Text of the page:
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UN and NGOs plan the road ahead

Among the country-specific issues I raised was the plight of Colombian refugees confined to the jungles of Panama, where food and medical care are currently inadequate and living conditions are extremely harsh. JRS/USA is leading an initiative to find a lasting solution for this extremely vulnerable population. (Sergei Camera — Jesuit Refugee Service)
Friday, August 05, 2011

By Mitzi Schroeder
Jesuit Refugee Service/USA Director for Policy

(Washington, D.C.) August 5, 2011 — I have just returned from Geneva, where I participated in the annual consultations between UNHCR and the Non-Governmental Organization community. This three day conference provides an opportunity for the UN refugee agency and its NGO partners to examine their work and to discuss how they can better partner together to protect refugees and other forcibly displaced persons. The theme of this year’s consultations — "60 Years of Partnership – The Road Ahead" — highlights the dual purpose served by the meeting, first to examine past achievements and areas in need of improvement, and then to plan for future initiatives.

A key area where this can be seen is the protection of urban refugees. This year, I led a small group of interested NGO staff in organizing the last in a series of three sessions on urban refugees that we have held at the consultations over the past three years. In this year’s session, entitled "Cityscape: Taking Stock of New Initiatives in Response to Urban Refugees" we examined the progress that has been made over the past two years in implementing the principles set out in UNHCR’s 2009 urban refugee policy report.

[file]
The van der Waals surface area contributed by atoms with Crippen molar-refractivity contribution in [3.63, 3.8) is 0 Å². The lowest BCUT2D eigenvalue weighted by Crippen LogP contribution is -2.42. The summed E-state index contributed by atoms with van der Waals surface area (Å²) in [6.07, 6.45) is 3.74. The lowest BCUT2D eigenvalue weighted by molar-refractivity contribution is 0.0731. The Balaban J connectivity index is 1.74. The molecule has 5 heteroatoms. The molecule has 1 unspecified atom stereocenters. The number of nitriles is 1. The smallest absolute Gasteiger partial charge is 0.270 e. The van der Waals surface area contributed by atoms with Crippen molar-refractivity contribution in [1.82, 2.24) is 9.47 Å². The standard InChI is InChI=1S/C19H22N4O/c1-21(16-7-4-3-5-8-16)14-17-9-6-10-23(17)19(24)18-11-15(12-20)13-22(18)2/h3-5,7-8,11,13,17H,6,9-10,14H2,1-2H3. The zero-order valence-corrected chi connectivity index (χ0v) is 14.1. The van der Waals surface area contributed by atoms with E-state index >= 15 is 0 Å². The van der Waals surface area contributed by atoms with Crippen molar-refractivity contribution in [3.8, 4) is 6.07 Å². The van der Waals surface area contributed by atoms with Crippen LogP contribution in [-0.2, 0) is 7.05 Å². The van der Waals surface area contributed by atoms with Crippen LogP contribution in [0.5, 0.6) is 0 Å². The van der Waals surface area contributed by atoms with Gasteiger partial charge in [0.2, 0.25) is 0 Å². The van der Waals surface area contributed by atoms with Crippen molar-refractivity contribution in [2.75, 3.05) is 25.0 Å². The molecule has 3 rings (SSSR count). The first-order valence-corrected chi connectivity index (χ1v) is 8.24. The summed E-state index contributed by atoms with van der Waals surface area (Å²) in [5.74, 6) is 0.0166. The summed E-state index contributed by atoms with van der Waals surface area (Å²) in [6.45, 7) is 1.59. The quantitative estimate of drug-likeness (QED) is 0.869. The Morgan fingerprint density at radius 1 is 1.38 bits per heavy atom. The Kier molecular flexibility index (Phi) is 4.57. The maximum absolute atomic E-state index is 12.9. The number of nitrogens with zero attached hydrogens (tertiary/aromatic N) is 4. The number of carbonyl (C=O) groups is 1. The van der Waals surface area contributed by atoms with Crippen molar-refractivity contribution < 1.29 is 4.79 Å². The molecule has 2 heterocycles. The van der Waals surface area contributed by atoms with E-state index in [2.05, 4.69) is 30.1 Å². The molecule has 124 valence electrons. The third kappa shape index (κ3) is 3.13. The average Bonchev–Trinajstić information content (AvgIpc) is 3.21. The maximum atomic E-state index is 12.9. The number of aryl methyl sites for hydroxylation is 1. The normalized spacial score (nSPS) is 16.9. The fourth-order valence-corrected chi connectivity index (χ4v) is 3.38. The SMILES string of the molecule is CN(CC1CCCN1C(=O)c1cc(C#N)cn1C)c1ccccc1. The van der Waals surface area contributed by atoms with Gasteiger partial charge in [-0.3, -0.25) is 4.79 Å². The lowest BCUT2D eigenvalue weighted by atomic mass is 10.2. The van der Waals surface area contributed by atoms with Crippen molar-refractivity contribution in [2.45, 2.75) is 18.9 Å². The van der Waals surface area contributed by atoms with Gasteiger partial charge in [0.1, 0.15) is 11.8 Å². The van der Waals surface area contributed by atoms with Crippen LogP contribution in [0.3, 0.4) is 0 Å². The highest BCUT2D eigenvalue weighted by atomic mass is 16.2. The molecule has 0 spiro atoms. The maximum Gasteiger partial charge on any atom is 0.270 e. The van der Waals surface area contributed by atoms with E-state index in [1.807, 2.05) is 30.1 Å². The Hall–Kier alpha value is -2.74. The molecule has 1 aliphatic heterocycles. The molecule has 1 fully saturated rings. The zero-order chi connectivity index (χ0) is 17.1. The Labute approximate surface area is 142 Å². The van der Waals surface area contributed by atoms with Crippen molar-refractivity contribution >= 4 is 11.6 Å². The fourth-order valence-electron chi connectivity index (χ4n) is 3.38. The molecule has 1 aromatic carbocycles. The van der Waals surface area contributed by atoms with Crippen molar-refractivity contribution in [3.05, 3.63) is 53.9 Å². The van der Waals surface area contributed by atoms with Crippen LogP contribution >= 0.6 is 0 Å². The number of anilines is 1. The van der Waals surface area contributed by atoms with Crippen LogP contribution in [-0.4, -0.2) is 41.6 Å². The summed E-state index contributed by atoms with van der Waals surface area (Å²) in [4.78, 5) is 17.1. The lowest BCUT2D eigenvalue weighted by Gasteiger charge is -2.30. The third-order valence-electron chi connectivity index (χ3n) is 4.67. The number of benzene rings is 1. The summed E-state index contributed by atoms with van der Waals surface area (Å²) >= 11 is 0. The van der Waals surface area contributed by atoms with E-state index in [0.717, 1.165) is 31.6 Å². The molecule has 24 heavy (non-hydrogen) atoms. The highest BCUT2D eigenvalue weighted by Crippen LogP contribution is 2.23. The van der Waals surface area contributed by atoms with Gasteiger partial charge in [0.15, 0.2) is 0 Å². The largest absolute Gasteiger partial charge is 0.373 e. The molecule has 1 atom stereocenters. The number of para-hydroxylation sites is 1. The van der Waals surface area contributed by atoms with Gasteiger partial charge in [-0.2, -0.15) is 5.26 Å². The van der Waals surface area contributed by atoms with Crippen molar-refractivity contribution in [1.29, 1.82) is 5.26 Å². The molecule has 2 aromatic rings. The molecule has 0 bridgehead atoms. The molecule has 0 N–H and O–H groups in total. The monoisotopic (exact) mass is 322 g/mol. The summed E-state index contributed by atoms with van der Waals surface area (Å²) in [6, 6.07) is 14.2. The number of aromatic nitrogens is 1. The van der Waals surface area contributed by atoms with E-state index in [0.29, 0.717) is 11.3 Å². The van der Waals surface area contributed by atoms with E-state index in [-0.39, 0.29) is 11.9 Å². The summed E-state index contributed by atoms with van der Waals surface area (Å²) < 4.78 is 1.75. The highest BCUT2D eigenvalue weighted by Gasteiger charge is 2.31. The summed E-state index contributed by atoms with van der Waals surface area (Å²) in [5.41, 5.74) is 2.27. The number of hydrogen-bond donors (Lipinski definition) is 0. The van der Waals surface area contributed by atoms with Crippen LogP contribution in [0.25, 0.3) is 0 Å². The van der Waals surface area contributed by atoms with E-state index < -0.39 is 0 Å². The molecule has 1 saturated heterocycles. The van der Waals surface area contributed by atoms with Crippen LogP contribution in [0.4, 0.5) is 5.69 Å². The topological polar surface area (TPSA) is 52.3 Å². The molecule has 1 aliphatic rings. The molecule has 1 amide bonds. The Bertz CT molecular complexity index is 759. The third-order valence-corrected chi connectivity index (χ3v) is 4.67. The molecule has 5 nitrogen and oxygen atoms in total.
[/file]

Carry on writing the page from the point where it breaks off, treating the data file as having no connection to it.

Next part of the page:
JRS Southern Africa Regional Director, Fr. David Holdcroft, S.J., was a speaker at the session, and described JRS' efforts to reach out to host communities to address the problem of xenophobia, and to local institutions to provide better access for urban refugees to health care and education. In the question and answer period and in subsequent private discussions, I raised the need to ensure refugees better access to UNHCR itself, so that they may be afforded the documentation, legal status and protection that so often only UNHCR can provide. This is a critical question which I plan to continue pursue with UNHCR and with the U.S. Government over the coming months.

A special feature of this year's consultations was the participation of a group of refugee women drawn from among a large number of respondents who had taken part in a UNHCR-sponsored survey of their needs and concerns over the past year.

A chilling finding of the survey was the extent to which sexual and gender-based violence (SGBV) permeates every aspect of refugee women’s lives, with terrible consequences for every aspect of their well-being. The continuing failure to protect the physical well-being and human dignity of refugee women — despite the considerable effort that has been expended in this area — remains one of the greatest gaps in our collective response to refugee needs. In recognition of this, JRS has identified SGBV as the focus for a new campaign of advocacy and programming for the coming year.

The formal consultations also provided an opportunity to engage in a series of side meetings with individual UNHCR regional and functional offices. At these meetings, we discussed areas of potential collaboration, such as the identification and protection of vulnerable refugee children, and improvement to the quality of refugee education, for example through distance learning initiatives such as the "Jesuit Commons." Among the country-specific issues I raised was the plight of Colombian refugees confined to the jungles of Panama, where food and medical care are currently inadequate and living conditions are extremely harsh.  JRS/USA is leading an initiative to find a lasting solution for this extremely vulnerable population.

During the week of the consultations, I also had the opportunity to spend time with JRS’ Geneva representative, Fr. Michael Gallagher, S.J., and Oliver White, Advocacy and Communications Officer for the JRS Asia and Pacific Region, as well as with David Holdcroft. We have agreed to work together to follow up on a number of opportunities for cross regional cooperation.